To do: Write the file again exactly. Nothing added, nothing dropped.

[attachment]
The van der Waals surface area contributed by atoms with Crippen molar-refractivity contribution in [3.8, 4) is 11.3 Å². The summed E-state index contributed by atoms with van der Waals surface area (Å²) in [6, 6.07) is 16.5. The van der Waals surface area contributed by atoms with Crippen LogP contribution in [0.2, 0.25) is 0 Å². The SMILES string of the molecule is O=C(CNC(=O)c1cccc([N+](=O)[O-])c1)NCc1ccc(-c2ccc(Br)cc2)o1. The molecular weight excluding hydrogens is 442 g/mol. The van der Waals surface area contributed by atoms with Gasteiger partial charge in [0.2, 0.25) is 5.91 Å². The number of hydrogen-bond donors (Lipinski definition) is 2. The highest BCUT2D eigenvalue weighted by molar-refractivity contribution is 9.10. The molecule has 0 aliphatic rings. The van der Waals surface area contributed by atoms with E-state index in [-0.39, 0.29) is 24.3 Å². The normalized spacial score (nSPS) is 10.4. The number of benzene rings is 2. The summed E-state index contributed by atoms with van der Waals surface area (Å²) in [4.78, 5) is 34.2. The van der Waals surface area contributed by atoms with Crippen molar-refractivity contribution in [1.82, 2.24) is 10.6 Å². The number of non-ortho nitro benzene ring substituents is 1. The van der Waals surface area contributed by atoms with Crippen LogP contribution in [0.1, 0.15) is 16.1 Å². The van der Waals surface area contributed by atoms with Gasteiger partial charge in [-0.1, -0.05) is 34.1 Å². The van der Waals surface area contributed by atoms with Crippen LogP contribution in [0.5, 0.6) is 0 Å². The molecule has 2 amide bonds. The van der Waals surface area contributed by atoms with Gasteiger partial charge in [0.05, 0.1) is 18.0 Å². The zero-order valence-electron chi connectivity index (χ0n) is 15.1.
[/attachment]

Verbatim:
The van der Waals surface area contributed by atoms with Crippen molar-refractivity contribution in [3.8, 4) is 11.3 Å². The summed E-state index contributed by atoms with van der Waals surface area (Å²) in [6, 6.07) is 16.5. The van der Waals surface area contributed by atoms with Crippen LogP contribution in [0.2, 0.25) is 0 Å². The SMILES string of the molecule is O=C(CNC(=O)c1cccc([N+](=O)[O-])c1)NCc1ccc(-c2ccc(Br)cc2)o1. The molecular weight excluding hydrogens is 442 g/mol. The van der Waals surface area contributed by atoms with Gasteiger partial charge in [0.2, 0.25) is 5.91 Å². The number of hydrogen-bond donors (Lipinski definition) is 2. The highest BCUT2D eigenvalue weighted by molar-refractivity contribution is 9.10. The molecule has 0 aliphatic rings. The van der Waals surface area contributed by atoms with E-state index in [-0.39, 0.29) is 24.3 Å². The normalized spacial score (nSPS) is 10.4. The number of benzene rings is 2. The summed E-state index contributed by atoms with van der Waals surface area (Å²) in [4.78, 5) is 34.2. The van der Waals surface area contributed by atoms with Crippen molar-refractivity contribution in [1.82, 2.24) is 10.6 Å². The number of non-ortho nitro benzene ring substituents is 1. The van der Waals surface area contributed by atoms with Crippen LogP contribution in [0.1, 0.15) is 16.1 Å². The van der Waals surface area contributed by atoms with Gasteiger partial charge in [-0.1, -0.05) is 34.1 Å². The van der Waals surface area contributed by atoms with Crippen LogP contribution in [0.5, 0.6) is 0 Å². The molecule has 2 amide bonds. The van der Waals surface area contributed by atoms with Gasteiger partial charge in [0.05, 0.1) is 18.0 Å². The zero-order valence-electron chi connectivity index (χ0n) is 15.1.